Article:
Sunday, April 3, 2011

Candida's Illustrous Beginnings

July 2009 was the beginning of my long nightmare. It began with a vile panic attack in the middle of the night - intensively scary - and never before experienced. Family members had talked of their panic attacks but me having panic attacks didn't make sense. I had no reason to be upset, stressed or down. I was finishing my dissertation and figured it would be completely written in just three more days, and then I had a great vacation scheduled. Nothing to worry about ... but after a second equally strange and very different kind of panic attack I suddenly was stressed and couldn't concentrate; the dissertation took another 2 weeks. I became agitated, unfocused, lost sleep, and oddly I had developed asthma and intense pains in the side of my left calf and sometimes along the shinbones triggered by heat and direct sunshine. [Candida can affect all parts of the body and it may attack one area one day and then move to another and another; it is only predictable in that it will continue to ravage the body slowly, or in my case, quite rapidly. Systemic candida is very unpredictable ... but I was not to self-diagnosis myself (more on that in future postings) until 1 1/2 years later.]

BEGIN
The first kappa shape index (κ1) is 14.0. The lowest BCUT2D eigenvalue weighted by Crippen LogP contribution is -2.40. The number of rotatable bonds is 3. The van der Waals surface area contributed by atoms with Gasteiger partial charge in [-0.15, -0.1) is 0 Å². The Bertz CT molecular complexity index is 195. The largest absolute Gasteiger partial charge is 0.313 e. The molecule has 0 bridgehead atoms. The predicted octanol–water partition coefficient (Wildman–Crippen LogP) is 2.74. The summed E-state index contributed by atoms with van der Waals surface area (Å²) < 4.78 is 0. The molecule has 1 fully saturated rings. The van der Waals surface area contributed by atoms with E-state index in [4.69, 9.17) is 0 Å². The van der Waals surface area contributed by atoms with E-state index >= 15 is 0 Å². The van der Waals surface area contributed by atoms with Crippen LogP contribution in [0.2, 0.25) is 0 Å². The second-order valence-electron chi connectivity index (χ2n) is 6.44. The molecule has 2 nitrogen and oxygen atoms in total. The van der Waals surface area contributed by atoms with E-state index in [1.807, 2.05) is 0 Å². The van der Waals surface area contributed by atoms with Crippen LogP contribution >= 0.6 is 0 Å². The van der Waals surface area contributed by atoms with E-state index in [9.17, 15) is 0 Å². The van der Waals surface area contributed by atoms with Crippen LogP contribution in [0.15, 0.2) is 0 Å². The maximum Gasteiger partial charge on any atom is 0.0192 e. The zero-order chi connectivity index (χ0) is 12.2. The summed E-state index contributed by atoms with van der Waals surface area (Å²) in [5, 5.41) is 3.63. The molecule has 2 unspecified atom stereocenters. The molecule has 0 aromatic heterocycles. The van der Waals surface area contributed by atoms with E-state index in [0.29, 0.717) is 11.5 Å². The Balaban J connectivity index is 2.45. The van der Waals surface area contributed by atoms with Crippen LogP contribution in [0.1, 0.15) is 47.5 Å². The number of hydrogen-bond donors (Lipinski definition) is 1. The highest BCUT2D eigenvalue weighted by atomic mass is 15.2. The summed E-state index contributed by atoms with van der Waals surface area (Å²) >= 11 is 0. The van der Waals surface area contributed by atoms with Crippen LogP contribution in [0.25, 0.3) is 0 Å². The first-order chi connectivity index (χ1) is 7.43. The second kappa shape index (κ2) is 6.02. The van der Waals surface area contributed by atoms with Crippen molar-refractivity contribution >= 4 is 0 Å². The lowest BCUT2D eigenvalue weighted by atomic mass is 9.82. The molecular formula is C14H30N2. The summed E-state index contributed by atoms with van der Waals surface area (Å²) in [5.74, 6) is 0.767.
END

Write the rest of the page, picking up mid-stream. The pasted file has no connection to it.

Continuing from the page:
Doctors, times several, told me I was stressed; a few told me I should see a psychiatrist; one (and because of the Korean medical system at that hospital, I was forced to see him again and again) told me I had anxiety disorder and whipped out his RX pad. I told him I had no reason to be stressed and if I were, I probably had low vitamin B since the Bs play a big part in the nerves. He looked at me like I was on something. Since he was the consulting physician, I was forced to meet him again ... and again. Later, when I developed throat inflammation, he slipped an anti-depressant prescription (Xanax) in among four other drugs to help my reflux, which he said I had (I didn't), among the stomach coaters and other drug cocktails commonly prescribed for reflux problems here in S. Korea. By this time I was accepting his prescriptions to keep him from getting angry so that we could at least talk about the problem, and then I would go home and do research based on what terms and things he mentioned. On the way home I would either fill the one drug that I thought was necessary or just toss the whole prescription. I've rarely taken medicine in my life and have never much believed in their necessity, and especially since living in S. Korea I've become very cynical about the drug world as Korea is known for its over-consumption, dependence and yet high-immunity to drugs ... so most frequently the prescriptions just simply went into the trash.